The cosmetics sector has witnessed a great transformation, as a result of the pandemic, as Ainhara Viñarás, General Director of Shiseido, explains for Woman Business. The change first affected the business model. The online sale, which barely reached 3% in selective cosmetics in this century-old Japanese company, has seen the figure increase to 15%. But that was not all. Daily habits were also affected.
According to Viñarás account with the current delicate health situation “we stopped wearing makeup, which is a very social habit, but also of wearing fragrances, which is something that, in principle, we do for ourselves. But nevertheless, the creams or treatments sold well. We were aware that we had to take care of ourselves.” But what happened next?
The executive explains that now they observe how “the fragrances have recovered, but the makeup is costing. Products are sold to enhance the look, but the lips… continue to limp”.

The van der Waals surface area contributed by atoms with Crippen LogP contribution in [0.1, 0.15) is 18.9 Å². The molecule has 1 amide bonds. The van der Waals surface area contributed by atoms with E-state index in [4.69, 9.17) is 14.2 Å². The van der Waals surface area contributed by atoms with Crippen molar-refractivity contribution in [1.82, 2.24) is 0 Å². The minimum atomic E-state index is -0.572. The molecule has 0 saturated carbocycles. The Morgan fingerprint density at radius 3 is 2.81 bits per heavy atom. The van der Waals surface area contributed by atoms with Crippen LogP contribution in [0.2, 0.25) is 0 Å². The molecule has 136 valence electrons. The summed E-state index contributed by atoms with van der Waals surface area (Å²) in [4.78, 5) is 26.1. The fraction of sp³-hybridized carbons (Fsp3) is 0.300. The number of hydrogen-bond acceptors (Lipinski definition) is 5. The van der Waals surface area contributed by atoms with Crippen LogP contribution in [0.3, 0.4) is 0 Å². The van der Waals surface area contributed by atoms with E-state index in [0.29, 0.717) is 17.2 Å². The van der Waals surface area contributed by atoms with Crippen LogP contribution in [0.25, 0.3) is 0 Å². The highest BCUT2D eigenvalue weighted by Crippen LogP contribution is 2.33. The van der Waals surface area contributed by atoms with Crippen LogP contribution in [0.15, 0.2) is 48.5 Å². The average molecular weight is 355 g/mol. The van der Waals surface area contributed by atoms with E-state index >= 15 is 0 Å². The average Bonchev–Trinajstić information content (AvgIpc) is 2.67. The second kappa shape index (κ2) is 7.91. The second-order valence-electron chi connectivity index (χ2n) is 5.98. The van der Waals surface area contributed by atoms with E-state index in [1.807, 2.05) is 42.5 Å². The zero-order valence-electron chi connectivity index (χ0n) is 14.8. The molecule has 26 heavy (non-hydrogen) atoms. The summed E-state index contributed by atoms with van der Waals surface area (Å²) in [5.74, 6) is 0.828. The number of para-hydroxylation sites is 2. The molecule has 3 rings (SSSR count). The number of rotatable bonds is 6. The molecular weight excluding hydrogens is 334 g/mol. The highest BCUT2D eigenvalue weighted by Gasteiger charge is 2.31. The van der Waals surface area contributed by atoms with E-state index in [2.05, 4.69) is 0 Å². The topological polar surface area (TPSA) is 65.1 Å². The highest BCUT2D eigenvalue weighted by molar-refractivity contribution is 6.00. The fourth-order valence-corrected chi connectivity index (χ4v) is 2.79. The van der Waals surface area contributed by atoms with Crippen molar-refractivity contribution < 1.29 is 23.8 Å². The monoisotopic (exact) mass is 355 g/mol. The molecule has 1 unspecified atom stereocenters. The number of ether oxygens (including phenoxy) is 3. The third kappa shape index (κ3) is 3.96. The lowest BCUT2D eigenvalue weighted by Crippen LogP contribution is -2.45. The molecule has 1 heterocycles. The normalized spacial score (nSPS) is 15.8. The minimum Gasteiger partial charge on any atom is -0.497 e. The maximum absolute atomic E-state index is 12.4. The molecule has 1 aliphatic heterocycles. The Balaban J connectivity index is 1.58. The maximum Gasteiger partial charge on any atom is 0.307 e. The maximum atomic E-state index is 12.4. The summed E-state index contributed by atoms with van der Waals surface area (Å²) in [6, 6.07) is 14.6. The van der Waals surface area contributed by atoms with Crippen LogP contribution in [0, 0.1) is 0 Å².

In addition to this forced transformation, it exposes the culture gap that exists in terms of the consumption of cosmetics: “In Spain, fragrances represent 60% of the market; in Japan it is 1%. There, with that respect towards others that they have, it seems to them that by putting on a fragrance you are invading the space of others”.
Even among European countries, which have more similarities in terms of customs, Viñarás insists that “cultural characteristics greatly influence the use of cosmetics. Thus, in Spain and France we are big consumers of fragrances, while England is a big make-up market…”.
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